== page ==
Tag Archives: walking

At 4 to 1, they outnumber me, but they’re still my favorite guys

A friend recently described how her older son teases his little brother. We both remembered our older brothers teasing us — sometimes to the point of tears — but now, years later, we still love them. In fact, we both think of our brothers as friends now and love spending time with them. The teasing? It’s still there, but we’re big girls now and can dish right back. They taught us pretty well.

As the youngest of five children — and the only girl — it was suggested that I was spoiled. This might be true, but if anyone spoiled me, it was the boys.

five kidsApparently, they didn’t object to being dressed in plaid like their baby sister.

They let me climb trees with them, play basketball and baseball with them (except for the time James knocked me out by whacking me in the forehead with a baseball bat), and took me swimming.

Sure, they forced me to take my quarry test despite our mom’s instructions that they wait until Dad was with us. I passed and they were happy that they no longer had to take turns babysitting me in the pool. I, on the other hand, was thrilled to join them on the big slide and to play hide and seek around the rafts.

One of them rescued me from the manure pile and one of them hosed me off. One of them told me stories when he put me to bed when our parents were gone. The two younger ones let me sleep in their trundle bed and taught me to play the cartoon game (our version of “I’m thinking of….”).

Now that we’re older and they live far away — all are at least a nine-hour drive from me — I love staying in touch with them via email, phone and Skype. They make me laugh with funny e-mails and can easily make me feel better when I’m down.

But the hours we spend in each others’ company are the best. Whether we’re walking or running together, fighting over who gets the last cookie, discussing our mom’s health, or cooking together, these are the moments that remind me of what big brothers really mean to me.

older five kids

 

 

 

 

 

 

According to this year’s found money count, the economy is picking up

Ben Bernanke and all the other economists notwithstanding, I am here to tell you that the economy is picking up. I know this for a fact. Truly. I have proof.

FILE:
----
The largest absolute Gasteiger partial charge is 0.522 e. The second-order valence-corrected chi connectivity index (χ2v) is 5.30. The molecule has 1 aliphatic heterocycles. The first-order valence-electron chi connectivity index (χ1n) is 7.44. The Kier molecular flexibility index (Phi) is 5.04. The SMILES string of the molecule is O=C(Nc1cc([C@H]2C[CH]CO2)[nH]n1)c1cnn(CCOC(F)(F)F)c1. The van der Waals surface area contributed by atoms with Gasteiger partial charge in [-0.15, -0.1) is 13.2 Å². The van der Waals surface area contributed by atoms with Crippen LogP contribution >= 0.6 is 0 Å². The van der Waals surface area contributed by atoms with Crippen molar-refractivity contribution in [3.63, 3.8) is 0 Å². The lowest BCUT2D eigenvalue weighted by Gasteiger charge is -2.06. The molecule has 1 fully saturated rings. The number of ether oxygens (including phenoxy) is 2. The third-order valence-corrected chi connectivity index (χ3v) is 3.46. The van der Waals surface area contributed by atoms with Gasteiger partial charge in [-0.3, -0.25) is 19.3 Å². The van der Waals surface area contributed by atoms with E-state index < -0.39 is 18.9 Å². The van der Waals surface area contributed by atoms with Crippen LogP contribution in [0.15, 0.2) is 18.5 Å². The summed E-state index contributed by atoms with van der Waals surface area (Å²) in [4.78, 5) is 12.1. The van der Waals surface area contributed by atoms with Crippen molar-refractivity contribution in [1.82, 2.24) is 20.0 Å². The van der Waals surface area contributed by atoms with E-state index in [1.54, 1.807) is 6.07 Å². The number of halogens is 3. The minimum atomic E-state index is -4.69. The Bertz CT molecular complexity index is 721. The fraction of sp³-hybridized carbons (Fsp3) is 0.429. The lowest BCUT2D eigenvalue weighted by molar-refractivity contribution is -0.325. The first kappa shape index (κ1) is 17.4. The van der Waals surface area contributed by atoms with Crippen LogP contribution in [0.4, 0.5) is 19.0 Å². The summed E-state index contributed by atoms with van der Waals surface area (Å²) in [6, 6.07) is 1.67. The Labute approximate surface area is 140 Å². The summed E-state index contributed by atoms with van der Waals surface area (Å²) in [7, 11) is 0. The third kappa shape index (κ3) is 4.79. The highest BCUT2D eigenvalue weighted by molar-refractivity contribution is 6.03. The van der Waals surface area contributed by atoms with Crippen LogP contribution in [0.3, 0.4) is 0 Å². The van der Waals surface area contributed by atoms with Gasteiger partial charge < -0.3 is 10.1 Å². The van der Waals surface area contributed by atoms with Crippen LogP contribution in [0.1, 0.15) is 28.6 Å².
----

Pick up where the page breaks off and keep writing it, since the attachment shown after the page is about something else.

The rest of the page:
On New Year’s Day, my husband dumped out the jar of coins and dollar bills that we have found on the ground over the past year. We’ve been doing this since 2007. Annual totals have ranged from $27.80 in 2010 to our all-time low of $9.01 in 2011.

At the end of the counting on Jan. 1, we had our proof. This year’s take was $19.84, which means that we more than doubled last year’s. So there you have it. The economy is so much better that people are dropping more money and/or picking up less. Whatever…we’ve got a pile and are planning our celebratory dinner out.

After all, we’ve worked hard for this. Our walks and bike rides have taken us through freezing temps, ice, snow, heat, humidity, as well glorious days when the weather is so perfect you can hardly bear to go indoors. And all the while, our eyes were scanning the ground for that elusive penny or — rare — dollar bill.

This is what found money looks like. Pretty shiny, eh?

2012-Found-Cash

Tanked economy limits found currency

2011 wasn’t a good year for found money, at least in comparison to the last four years. Guess the tanked economy made people more careful about picking up coins when they dropped them on the street.

Ever since some friends admitted that they don’t allow themselves to end their daily walk until they’ve found at least one penny, we’ve adhered to the same rule. Most of the time, it works out. Sometimes, we have to give up and come home empty-handed.

This can be a dangerous practice because you spend a lot of time looking down, hoping to catch a glimpse of something shiny…and you tend to forget that other people are walking on the same sidewalk until you run into them…literally. It’s even more dangerous if the coin is in the street. Of course, this becomes even dicier if you’re riding a tandem and the front rider is the person who spends more time watching for money than oncoming cars. But let’s not go there…

So for the record, here’s the count of found money in the five years we’ve been doing this:

2007  $22.19
2008  $23.07
2009  $12.25
2010  $27.80
2011  $9.01

Also found this year, but not added to the count for obvious reasons were these three “coins”. We’re still puzzling over these: